In one form of the imaging element, at least one color-imaging material having spectral absorptivity characteristics that coincide with the wavelength of the exposure radiation is provided in an imaging layer of predetermined depth with the percentage concentration of the color-imaging material increasing with the depth of the layer in a manner inverse to the reduction in the irradiance of the incident radiation as the radiation penetrates the imaging layer. In another form of the invention, a material having a strong spectral absorptivity at selected wavelengths, such as an infrared absorber, is provided in the imaging layer in combination with the color-imaging material or materials with the precentage concentration of the absorber varying with the depth of the imaging layer to likewise provide uniform depthwise heating in the imaging layer.

In addition to providing uniform depthwise heating in the imaging layer without local overheating, the present invention advantageously permits the exposure interval to be substantially shorter when exposing an imaging layer on a pixel-by-pixel basis using a laser or laser diode as the radiation source. Such short exposure intervals contribute to efficient energy utilization and a decrease in the total image exposure time when forming an exposure on a pixel-by-pixel basis.

An imaging layer in accordance with the present invention can be fabricated by forming successive sublayers on a supporting substrate with the percentage concentration of the absorbing materials varying in each successive layer to provide a stepwise concentration gradient. By increasing the number of sub-layers, the concentration gradient can approach a smooth curve. In addition, an imaging layer can be fabricated from two sub-layers, one of which has little or none of the absorbing materials and the other of which contains the bulk of the absorbing materials. The two sub-layers are maintained in an adjoining relationship under conditions, e.g., in their wet state, that allow diffusion to take place from one to the other of the sub-layers to thus establish a concentration gradient.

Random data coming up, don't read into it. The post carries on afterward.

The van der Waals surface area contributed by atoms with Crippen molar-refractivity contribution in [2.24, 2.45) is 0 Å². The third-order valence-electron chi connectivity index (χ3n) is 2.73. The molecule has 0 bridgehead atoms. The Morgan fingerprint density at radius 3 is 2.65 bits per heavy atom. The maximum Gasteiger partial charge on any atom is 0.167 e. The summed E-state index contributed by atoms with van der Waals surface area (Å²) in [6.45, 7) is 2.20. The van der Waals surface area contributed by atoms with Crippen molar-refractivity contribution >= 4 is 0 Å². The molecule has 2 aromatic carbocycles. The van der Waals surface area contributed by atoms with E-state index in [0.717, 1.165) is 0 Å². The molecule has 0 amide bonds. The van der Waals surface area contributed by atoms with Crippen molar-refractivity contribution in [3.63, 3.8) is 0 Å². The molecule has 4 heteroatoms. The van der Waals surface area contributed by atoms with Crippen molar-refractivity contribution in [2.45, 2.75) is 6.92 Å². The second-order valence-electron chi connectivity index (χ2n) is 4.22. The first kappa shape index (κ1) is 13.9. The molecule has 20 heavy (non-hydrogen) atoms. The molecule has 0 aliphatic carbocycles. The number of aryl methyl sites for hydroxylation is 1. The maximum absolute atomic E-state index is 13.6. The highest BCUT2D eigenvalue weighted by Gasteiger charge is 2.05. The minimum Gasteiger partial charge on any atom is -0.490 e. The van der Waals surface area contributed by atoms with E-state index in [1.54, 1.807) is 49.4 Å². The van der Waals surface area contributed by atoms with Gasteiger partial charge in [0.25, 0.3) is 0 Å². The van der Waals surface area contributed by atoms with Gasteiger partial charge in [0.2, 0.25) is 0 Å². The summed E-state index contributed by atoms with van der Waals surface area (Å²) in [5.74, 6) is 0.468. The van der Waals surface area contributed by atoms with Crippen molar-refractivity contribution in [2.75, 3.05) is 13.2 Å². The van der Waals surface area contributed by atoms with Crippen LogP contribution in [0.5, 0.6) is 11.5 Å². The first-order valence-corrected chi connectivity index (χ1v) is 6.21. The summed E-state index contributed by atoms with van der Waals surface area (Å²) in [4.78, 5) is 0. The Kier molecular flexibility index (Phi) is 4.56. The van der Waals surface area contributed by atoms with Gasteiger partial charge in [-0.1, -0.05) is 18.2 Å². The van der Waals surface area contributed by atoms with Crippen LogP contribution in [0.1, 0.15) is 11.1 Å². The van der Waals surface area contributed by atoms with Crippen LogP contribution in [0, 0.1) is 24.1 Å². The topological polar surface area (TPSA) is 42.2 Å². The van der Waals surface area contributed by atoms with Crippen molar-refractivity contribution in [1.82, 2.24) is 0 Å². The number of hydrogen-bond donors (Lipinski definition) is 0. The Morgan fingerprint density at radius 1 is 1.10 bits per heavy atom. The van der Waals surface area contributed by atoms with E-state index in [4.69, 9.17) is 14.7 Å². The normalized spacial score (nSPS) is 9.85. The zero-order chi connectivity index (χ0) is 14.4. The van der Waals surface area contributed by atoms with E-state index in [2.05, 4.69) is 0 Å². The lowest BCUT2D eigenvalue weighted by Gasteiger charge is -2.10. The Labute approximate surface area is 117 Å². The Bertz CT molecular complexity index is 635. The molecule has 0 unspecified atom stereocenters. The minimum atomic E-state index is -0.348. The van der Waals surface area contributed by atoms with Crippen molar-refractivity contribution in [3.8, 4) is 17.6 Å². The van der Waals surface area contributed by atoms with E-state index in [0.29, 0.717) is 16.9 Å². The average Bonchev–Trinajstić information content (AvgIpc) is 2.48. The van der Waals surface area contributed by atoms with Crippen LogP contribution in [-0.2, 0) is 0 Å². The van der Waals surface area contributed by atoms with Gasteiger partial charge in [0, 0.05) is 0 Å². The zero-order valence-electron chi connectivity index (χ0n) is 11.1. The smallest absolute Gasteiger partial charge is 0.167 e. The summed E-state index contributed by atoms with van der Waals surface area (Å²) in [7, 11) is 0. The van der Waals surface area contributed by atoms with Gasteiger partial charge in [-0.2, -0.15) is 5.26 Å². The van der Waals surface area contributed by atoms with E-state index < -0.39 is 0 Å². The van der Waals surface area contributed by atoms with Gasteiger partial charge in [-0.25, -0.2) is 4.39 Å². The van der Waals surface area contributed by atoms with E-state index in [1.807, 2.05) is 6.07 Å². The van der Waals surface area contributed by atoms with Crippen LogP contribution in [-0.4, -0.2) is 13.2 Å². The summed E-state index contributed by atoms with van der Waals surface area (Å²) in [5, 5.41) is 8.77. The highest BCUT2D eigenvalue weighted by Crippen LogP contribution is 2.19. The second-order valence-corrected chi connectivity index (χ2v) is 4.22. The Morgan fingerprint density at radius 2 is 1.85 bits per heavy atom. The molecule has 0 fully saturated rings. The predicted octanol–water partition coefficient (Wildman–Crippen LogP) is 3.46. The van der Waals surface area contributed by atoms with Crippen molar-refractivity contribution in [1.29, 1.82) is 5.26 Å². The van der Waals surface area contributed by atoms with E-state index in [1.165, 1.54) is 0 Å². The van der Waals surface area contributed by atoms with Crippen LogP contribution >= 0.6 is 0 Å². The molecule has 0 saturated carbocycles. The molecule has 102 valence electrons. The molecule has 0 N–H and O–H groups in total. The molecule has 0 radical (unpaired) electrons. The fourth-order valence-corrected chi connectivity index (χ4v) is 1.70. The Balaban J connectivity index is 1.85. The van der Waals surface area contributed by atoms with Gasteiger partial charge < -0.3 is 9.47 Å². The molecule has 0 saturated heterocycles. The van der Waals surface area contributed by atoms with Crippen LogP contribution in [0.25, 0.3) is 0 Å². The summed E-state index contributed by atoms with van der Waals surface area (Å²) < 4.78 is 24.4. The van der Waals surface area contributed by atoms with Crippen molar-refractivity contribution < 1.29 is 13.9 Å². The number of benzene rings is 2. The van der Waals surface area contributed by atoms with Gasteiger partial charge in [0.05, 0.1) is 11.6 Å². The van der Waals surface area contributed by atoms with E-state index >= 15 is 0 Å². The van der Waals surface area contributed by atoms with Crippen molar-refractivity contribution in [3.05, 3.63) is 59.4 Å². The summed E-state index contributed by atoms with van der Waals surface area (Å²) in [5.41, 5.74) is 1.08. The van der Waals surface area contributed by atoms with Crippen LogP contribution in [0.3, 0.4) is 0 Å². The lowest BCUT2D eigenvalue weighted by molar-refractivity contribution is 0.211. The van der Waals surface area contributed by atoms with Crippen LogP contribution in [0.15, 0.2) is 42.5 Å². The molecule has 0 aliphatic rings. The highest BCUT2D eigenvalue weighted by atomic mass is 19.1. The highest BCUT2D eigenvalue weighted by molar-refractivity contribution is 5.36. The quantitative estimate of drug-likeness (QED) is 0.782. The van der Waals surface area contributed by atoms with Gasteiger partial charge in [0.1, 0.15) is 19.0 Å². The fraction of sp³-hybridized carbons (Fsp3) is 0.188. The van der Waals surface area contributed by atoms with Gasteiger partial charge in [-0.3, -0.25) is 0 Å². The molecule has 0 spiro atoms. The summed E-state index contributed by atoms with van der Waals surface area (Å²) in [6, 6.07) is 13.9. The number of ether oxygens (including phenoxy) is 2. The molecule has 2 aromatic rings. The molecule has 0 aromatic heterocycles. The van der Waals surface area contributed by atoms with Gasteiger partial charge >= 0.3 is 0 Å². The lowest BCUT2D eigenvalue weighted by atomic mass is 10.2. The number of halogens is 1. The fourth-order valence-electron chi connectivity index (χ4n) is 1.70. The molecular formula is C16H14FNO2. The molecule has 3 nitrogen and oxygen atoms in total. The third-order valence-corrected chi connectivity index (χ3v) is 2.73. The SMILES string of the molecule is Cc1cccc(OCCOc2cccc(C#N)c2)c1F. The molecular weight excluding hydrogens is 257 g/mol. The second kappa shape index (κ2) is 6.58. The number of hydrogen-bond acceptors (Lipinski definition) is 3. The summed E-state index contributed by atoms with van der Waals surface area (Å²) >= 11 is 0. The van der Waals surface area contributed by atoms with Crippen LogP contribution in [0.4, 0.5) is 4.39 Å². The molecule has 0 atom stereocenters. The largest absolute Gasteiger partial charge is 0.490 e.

The present invention can be used in a single layer imaging element or in a multi-layer, multi-color imaging element. For example, initially colorless color-imaging materials that form cyan, magenta, and yellow upon exposure can be provided in respective superposed layers. Wavelength selective absorbing compounds that are strongly absorbing at first, second, and third wavelengths within the infrared region of the electromagnetic spectrum can be provided in the respective cyan, magenta, and yellow imaging layers with the percentage concentration of the infrared absorbers varied in the manner described. The imaging layers are exposed to provide a full color image by directing infrared radiation on an imagewise basis into the imaging layers at the first, second, and third wavelengths to cause the desired color-imaging reaction in the respective cyan, magenta, and yellow layers to provide the desired visible color image. Rather than using initially colorless materials, initially colored cyan, magenta and yellow color-imaging materials may be used with the respective infrared absorbing compounds, which upon imagewise exposure at the first, second and third wavelengths of infrared radiation, undergo "bleaching", i.e., decolorization to provide the desired color image, or the initially colored color-imaging materials may be used without the infrared absorbers and the imaging layers exposed with radiation at the selective wavelengths absorbed by the respective colored materials.

In addition to providing wavelength selective colored color-imaging materials and/or infrared absorbers in separate imaging layers and wavelength-specific addressing of the individual layers, an irradiating beam having a variable depth of focus can be used to address the individual layers by varying the depth of focus of the irradiating beam to coincide with the desired imaging layer.